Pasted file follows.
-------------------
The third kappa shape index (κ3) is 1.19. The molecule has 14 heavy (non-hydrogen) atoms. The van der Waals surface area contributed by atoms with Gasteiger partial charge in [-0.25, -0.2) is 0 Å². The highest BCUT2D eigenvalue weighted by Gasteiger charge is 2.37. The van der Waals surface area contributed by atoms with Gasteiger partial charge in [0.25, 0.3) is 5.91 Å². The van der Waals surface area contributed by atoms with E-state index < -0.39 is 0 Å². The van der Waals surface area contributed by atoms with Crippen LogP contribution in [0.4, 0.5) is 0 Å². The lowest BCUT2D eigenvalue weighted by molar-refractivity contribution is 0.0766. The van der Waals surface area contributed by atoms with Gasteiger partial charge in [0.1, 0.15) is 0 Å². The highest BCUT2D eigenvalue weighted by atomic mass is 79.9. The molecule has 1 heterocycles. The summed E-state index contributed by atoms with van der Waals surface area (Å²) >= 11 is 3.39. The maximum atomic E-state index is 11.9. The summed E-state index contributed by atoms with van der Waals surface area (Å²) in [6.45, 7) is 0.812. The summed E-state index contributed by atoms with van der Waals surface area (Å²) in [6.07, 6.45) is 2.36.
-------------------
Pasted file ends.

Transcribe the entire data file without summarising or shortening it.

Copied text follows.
The third kappa shape index (κ3) is 1.19. The molecule has 14 heavy (non-hydrogen) atoms. The van der Waals surface area contributed by atoms with Gasteiger partial charge in [-0.25, -0.2) is 0 Å². The highest BCUT2D eigenvalue weighted by Gasteiger charge is 2.37. The van der Waals surface area contributed by atoms with Gasteiger partial charge in [0.25, 0.3) is 5.91 Å². The van der Waals surface area contributed by atoms with E-state index < -0.39 is 0 Å². The van der Waals surface area contributed by atoms with Crippen LogP contribution in [0.4, 0.5) is 0 Å². The lowest BCUT2D eigenvalue weighted by molar-refractivity contribution is 0.0766. The van der Waals surface area contributed by atoms with Gasteiger partial charge in [0.1, 0.15) is 0 Å². The highest BCUT2D eigenvalue weighted by atomic mass is 79.9. The molecule has 1 heterocycles. The summed E-state index contributed by atoms with van der Waals surface area (Å²) >= 11 is 3.39. The maximum atomic E-state index is 11.9. The summed E-state index contributed by atoms with van der Waals surface area (Å²) in [6.45, 7) is 0.812. The summed E-state index contributed by atoms with van der Waals surface area (Å²) in [6.07, 6.45) is 2.36.